Another is Caribana, the annual Caribbean carnival staged on the streets of Toronto.
Roach was the group’s first chair in 1967, and, interestingly, was also its last chair.
He remained a committed member of the Caribana board for years and tirelessly fought for more funding and more freedom for participants in the carnival on the city’s streets.
Roach’s most memorable, fight, though, was against Queen Elizabeth II.
As a member of the executive committee of Citizens for a Canadian Republic, he fought tirelessly to end the Canadian monarchy.
As a permanent resident of Canada, Roach had qualified for citizenship since the late 1950’s, but he refused to swear the Oath of Citizenship, because it contains a promise to bear allegiance to the Queen.
In 1992, he took his fight against the oath to court, saying that it was a violation of the Canadian Charter of Rights and Freedoms. He also said that as a black man, he could not bring himself to swear allegiance to a monarchy that had benefited so greatly from slavery.
The Federal Court of Canada ruled against his motion to have the oath struck down, and he took the matter to the Supreme Court, which also rejected him.
He wasn’t fazed, and in 1997 he launched another attack on the Queen, taking his matter as a class action lawsuit before the Ontario Superior Court. But this matter, too, was dismissed in 2009.
This past May, dying from brain cancer, Roach once again launched another attack, declaring the oath to be unconstitutional. Judgement was reserved in the matter, and Roach died without knowing the result.
He also died without fulfilling his greatest wish to become a Canadian citizen.
Charles Roach, from Belmont in Trinidad, also made his mark on the international circuit when he went to Rwanda in 1999 to represent a Hutu journalist against human rights abuse charges.
Because of his passion for human rights and pan-Africanism, he was eventually appointed to the International Criminal Tribunal for Rwanda.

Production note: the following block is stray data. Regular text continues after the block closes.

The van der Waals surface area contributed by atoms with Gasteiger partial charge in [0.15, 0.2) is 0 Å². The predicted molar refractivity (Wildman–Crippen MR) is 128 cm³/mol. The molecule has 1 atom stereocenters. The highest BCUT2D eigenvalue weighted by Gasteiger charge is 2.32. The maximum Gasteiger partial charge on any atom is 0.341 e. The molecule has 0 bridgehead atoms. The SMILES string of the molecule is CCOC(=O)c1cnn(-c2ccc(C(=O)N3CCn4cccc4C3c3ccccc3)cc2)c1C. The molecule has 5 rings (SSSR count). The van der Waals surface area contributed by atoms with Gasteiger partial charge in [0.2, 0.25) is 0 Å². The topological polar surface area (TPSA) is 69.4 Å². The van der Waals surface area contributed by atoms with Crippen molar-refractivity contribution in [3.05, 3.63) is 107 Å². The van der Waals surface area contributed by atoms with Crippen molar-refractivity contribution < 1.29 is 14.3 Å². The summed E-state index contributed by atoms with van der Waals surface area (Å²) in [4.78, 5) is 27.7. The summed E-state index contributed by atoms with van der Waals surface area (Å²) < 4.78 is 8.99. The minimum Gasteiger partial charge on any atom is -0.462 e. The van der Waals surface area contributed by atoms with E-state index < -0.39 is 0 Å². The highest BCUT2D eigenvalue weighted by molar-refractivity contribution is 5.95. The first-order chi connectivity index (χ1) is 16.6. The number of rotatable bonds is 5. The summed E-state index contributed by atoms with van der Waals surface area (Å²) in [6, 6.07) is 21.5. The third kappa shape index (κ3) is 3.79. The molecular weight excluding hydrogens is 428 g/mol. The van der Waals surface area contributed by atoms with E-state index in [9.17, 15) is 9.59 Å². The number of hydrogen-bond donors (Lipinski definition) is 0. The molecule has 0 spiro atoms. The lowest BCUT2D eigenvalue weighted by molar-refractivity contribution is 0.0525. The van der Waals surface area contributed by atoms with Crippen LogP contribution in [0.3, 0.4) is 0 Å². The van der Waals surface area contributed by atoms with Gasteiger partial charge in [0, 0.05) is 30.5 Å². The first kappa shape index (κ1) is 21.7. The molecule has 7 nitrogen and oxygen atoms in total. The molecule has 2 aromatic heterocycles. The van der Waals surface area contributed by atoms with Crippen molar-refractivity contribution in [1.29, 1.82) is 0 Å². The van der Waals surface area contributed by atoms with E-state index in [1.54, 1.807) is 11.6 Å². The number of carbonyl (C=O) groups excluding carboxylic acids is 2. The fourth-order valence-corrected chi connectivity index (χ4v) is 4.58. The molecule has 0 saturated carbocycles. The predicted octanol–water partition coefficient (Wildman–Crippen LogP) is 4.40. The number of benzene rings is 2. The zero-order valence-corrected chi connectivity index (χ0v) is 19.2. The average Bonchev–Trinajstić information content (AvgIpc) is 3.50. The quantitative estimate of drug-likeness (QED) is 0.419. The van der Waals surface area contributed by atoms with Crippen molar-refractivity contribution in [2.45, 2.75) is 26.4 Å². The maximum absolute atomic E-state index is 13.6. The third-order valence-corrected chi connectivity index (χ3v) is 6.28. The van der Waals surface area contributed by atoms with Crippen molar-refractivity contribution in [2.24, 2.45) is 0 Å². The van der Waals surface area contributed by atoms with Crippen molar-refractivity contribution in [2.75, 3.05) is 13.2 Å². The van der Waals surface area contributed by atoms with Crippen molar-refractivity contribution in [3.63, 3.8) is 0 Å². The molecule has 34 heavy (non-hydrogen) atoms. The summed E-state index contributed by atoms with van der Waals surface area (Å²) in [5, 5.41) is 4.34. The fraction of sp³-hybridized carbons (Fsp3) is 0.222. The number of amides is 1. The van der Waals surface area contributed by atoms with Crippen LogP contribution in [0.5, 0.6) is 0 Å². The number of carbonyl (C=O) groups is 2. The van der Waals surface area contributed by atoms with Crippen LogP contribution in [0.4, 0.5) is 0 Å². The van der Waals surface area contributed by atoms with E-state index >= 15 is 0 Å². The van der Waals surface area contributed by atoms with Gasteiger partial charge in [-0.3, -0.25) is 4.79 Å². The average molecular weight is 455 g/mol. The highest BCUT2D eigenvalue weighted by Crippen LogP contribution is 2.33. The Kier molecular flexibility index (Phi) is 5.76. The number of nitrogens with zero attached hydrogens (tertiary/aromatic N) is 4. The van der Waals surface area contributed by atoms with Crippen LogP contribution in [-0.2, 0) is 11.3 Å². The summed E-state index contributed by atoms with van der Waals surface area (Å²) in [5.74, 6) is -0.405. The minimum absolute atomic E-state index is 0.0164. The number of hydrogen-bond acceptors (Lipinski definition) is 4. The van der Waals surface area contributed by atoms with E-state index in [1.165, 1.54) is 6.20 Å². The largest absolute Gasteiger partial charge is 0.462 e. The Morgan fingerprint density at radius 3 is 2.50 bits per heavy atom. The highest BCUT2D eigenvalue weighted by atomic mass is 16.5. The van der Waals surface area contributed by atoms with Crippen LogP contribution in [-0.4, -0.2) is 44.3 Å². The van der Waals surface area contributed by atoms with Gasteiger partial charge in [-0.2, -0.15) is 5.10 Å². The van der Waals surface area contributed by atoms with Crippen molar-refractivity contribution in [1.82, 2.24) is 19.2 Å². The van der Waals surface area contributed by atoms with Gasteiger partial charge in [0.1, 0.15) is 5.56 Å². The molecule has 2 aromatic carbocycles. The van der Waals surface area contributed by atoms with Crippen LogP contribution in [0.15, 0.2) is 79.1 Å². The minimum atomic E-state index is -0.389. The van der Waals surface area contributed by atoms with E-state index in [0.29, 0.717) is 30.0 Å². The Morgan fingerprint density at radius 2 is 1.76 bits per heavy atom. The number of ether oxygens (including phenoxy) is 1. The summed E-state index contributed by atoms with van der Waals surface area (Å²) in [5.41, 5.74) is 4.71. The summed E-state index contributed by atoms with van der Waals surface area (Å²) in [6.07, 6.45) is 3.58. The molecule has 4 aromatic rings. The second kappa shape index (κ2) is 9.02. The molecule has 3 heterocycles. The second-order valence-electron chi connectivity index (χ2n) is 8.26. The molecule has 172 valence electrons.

Roach was cremated following a private ceremony on 6 October in Toronto.
He leaves a wife, June, and three daughters.
Lincoln Alexander died on October 19 in Hamilton, Ontario at age 90.
A Queen’s Counsel, he also trod an unbeaten path as a black man in Canada, paving the way for many others to follow.
The son of a Jamaican father and a Vincentian mother, Alexander was born and brought up in Canada.
He first got noticed when he served with distinction in the Royal Canadian Air Force during World War II.
After leaving the Air Force, he studied law at the University of Toronto and graduated in 1953.
In 1968, he did something unthinkable as a black man: he threw his hat into the ring as a candidate on a federal election.
He won that election and became the country’s first black Member of Parliament.
He also went on to become the first black Cabinet Minister when he was appointed Minister of Labour in 1979 by then Prime Minister Joe Clark.
He quit politics in 1980 and took up a position as chairman of the Ontario Workers Compensation Board, where he remained in the public eye.
His was a past, however, that got him noticed, and in 1985, Alexander was named as the Lt Governor of Ontario, becoming the first black person to serve in a vice-regal position in Canada.
A humble and likeable person, “Linc”, as he was fondly called, never allowed his many positions to get to his head. Instead, he made himself accessible to all, especially black youths who needed guidance, and involved himself in Canada’s black community to an extent way beyond what was expected of someone in his position.
Education and youth issues were his passion, so it was no surprise when he was appointed as Chancellor of the University of Guelph in 1991, a post he held until 2007, making him the longest serving chancellor in the university’s history.
In 2006, his passion for education and young black people once again came to the fore when he wrote Go to School, You’re a Little Black Boy: The Honourable Lincoln M Alexander, a Memoir.
On 19 October, at the age of 90, Alexander died in his sleep with his new wife, Marni Beal, whom he married just last year, at his side.
His body lay in state at the Ontario Provincial Legislature for a week and he was buried following a state funeral in his hometown of Hamilton.
He leaves Marni and his son Keith, his child from his first marriage to wife Yvonne, who predeceased him in 1999.